634 F2d 1188 Program Engineering Inc v. Triangle Publications Inc
634 F.2d 1188
1980-81 Trade Cases 63,654
PROGRAM ENGINEERING, INC., a corporation, Ralph B. Akins, an
TRIANGLE PUBLICATIONS, INC., a corporation, Daily Racing
Form, Inc., a corporation, Los Angeles Turf Club, a
corporation, Hollywood Turf Club, a corporation, California
Jockey Club, a corporation, Newspaper and Periodical Drivers
Local No. 921 an unincorporated association, Jack
United States Court of Appeals,
Argued July 9, 1980.
Submitted July 21, 1980.
Decided Dec. 1, 1980.
Rehearing Denied Jan. 1, 1981.
Maxwell P. Keith, San Francisco, Cal., for plaintiffs-appellants.
Joseph L. Golden, Los Angeles, Cal., David H. Weinstein, Philadelphia, Pa., F. B. Yoakum, Iverson, Yoakum, Papiano & Hatch, Los Angeles, Cal., Joel Linzner, Broad, Khourie & Schulz, San Francisco, Cal., argued for defendants-appellees; Kohn, Savett, Marion & Graf, Philadelphia, Pa., Martin Glenn, O'Melveny & Meyers, Los Angeles, Cal., Eugene C. Crew, San Francisco, Cal., on brief.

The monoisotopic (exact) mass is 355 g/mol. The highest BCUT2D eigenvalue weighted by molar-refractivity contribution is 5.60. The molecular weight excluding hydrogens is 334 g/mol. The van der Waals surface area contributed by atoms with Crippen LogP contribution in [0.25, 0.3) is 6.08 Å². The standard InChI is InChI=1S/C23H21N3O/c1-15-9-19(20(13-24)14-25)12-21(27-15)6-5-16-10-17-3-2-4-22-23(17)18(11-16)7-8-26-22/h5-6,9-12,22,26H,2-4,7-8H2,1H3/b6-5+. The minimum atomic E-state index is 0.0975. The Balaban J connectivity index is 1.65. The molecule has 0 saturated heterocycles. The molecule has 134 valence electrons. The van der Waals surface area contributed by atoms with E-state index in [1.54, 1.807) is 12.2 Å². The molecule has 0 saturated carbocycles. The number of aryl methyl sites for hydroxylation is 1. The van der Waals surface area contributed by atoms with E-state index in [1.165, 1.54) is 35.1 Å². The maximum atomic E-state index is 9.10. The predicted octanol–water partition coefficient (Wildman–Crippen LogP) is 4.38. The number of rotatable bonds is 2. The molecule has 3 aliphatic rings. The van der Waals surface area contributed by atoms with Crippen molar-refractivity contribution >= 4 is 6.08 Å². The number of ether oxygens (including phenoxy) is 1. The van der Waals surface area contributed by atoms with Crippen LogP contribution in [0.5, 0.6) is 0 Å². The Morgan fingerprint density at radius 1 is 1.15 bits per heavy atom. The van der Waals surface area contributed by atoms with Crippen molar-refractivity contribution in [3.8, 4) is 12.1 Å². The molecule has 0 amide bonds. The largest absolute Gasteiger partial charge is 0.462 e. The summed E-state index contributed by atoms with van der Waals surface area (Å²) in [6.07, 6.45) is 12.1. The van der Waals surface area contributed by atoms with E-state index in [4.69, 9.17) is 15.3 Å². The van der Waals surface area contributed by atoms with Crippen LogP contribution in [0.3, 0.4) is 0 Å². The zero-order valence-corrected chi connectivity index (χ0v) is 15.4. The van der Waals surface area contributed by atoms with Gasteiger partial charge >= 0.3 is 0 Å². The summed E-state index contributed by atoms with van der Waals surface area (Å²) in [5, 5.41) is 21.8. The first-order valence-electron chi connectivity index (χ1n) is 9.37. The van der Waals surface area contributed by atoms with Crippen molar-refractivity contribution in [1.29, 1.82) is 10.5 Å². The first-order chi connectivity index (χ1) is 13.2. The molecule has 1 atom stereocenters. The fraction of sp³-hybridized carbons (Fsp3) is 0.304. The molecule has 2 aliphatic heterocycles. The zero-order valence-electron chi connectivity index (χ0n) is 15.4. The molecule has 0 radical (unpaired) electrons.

Appeal from the United States District Court for the Northern District of California.
Before CHOY, ANDERSON and FARRIS, Circuit Judges.
CHOY, Circuit Judge:
Appellants initiated a private antitrust action alleging that appellees conspired to violate and that three of the appellees did violate sections 1 and 2 of the Sherman Act, 15 U.S.C. §§ 1, 2, by unfairly restraining trade and by monopolizing the national publication, for sale to the public, of information of past performances of thoroughbred race horses. The district court granted summary judgment in favor of the appellees. We affirm in part and reverse and remand in part.
In 1972 Program Engineering began publishing horse racing information-linking the past performances of horses with current program information, thereby competing both with Daily Racing Form (Daily), a publisher of past performance information, and with programs sold by individual racetracks. Initially this publication was called "Super Racing Program" and then "Super Racing Guide" (Racing Guide). This publication was sold at Golden Gate Fields racetrack between February and June of 1973. By August 1973 the company was foundering.